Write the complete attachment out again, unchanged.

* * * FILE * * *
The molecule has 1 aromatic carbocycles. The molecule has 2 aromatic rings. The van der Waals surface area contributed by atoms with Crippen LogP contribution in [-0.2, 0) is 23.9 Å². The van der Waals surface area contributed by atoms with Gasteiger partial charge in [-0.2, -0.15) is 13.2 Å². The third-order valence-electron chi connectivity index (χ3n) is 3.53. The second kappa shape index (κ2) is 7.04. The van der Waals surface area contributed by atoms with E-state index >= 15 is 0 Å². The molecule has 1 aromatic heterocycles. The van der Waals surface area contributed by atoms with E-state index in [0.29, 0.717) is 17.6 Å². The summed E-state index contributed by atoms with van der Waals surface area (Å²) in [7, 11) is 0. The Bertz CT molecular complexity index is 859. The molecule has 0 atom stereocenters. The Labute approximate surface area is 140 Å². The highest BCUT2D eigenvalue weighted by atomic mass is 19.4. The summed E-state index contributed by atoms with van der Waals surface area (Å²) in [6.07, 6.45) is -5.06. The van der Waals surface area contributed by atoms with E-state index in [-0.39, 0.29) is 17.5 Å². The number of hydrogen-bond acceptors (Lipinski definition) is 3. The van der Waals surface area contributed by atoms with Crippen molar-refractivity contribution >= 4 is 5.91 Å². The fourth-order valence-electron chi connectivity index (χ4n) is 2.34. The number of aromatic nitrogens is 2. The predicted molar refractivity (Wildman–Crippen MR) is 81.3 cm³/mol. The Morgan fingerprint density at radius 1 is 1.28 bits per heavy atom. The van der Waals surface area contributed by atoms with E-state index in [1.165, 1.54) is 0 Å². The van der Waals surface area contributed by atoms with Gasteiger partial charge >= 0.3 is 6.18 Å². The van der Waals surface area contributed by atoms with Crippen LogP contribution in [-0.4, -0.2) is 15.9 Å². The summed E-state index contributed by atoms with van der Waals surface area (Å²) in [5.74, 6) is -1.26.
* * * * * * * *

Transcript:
The molecule has 1 aromatic carbocycles. The molecule has 2 aromatic rings. The van der Waals surface area contributed by atoms with Crippen LogP contribution in [-0.2, 0) is 23.9 Å². The van der Waals surface area contributed by atoms with Gasteiger partial charge in [-0.2, -0.15) is 13.2 Å². The third-order valence-electron chi connectivity index (χ3n) is 3.53. The second kappa shape index (κ2) is 7.04. The van der Waals surface area contributed by atoms with E-state index >= 15 is 0 Å². The molecule has 1 aromatic heterocycles. The van der Waals surface area contributed by atoms with E-state index in [0.29, 0.717) is 17.6 Å². The summed E-state index contributed by atoms with van der Waals surface area (Å²) in [7, 11) is 0. The Bertz CT molecular complexity index is 859. The molecule has 0 atom stereocenters. The Labute approximate surface area is 140 Å². The highest BCUT2D eigenvalue weighted by atomic mass is 19.4. The summed E-state index contributed by atoms with van der Waals surface area (Å²) in [6.07, 6.45) is -5.06. The van der Waals surface area contributed by atoms with E-state index in [-0.39, 0.29) is 17.5 Å². The number of hydrogen-bond acceptors (Lipinski definition) is 3. The van der Waals surface area contributed by atoms with Crippen molar-refractivity contribution >= 4 is 5.91 Å². The fourth-order valence-electron chi connectivity index (χ4n) is 2.34. The number of aromatic nitrogens is 2. The predicted molar refractivity (Wildman–Crippen MR) is 81.3 cm³/mol. The Morgan fingerprint density at radius 1 is 1.28 bits per heavy atom. The van der Waals surface area contributed by atoms with E-state index in [1.165, 1.54) is 0 Å². The van der Waals surface area contributed by atoms with Gasteiger partial charge >= 0.3 is 6.18 Å². The van der Waals surface area contributed by atoms with Crippen LogP contribution in [-0.4, -0.2) is 15.9 Å². The summed E-state index contributed by atoms with van der Waals surface area (Å²) in [5.74, 6) is -1.26.